Illinois lawmakers to meet privately in Chicago on school funding

CHICAGO (WLS) -- Top Illinois lawmakers will have a private meeting Thursday at the Thompson Center in Chicago to talk about how to get past Governor Bruce Rauner's partial veto of the school funding bill or SB1.

This will be the fourth time leaders have met in the past week, in what has been a marathon negotiation session on how to fund state schools.

The last session in Illinois House Speaker Mike Madigan's office lasted more than five hours. Leaders called it the most productive round of discussions thus far.

There's wide agreement that the state's 20-year-old school funding formula is unfair. But Democrats and Republicans disagree over how to fix it.

In Thursday's meeting, both Democratic and Republican leaders are expected to address a possible $75 million school voucher plan, whether property taxes can be raised for Chicago Public Schools and whether to relax state requirements for local districts, on programs like physical education and driver's education.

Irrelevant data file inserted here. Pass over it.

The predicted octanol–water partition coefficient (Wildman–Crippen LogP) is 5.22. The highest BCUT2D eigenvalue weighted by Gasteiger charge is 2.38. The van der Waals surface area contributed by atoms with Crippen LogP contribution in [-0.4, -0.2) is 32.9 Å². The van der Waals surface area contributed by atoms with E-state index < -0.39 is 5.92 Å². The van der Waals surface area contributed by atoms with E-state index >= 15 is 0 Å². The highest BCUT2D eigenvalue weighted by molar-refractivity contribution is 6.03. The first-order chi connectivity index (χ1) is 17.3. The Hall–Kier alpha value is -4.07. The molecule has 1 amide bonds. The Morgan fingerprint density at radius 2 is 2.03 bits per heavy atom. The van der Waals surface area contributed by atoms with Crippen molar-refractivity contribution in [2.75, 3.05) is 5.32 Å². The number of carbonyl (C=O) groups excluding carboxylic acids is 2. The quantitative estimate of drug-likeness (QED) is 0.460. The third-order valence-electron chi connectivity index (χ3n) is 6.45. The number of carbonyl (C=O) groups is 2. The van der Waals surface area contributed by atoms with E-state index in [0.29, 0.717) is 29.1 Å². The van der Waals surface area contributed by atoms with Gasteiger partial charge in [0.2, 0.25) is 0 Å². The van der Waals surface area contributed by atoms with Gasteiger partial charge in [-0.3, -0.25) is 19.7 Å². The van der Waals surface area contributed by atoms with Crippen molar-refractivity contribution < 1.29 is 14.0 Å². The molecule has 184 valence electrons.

The budget state legislators approved last month over Gov. Bruce Rauner's objections requires a new formula for schools to get state money this academic year.
Rauner, a Republican, rejected the proposal majority Democrats sent him. Rauner said he did so because SB1, which would have provided Chicago with millions to pay teachers pensions, took money away from poorer districts.

The Senate overrode Rauner's veto.

As the battle over the funding bill drones on, some superintendents from poorer downstate districts called for a veto override compromise that still helps Chicago.

"No red numbers for Chicago, for Sandoval, for East St. Louis. No red numbers for anybody," said Dr. Jennifer Garrison, Superintendent of Sandoval School District 501.

"We ask that both parties put aside these differences for at least the next six days and get this thing done," said Chuck Lane, Superintendent of Centralia High School District 200.

Madigan says if there's no compromise this week between leaders, he'll schedule a House override vote next week.

The Associated Press contributed to this report.
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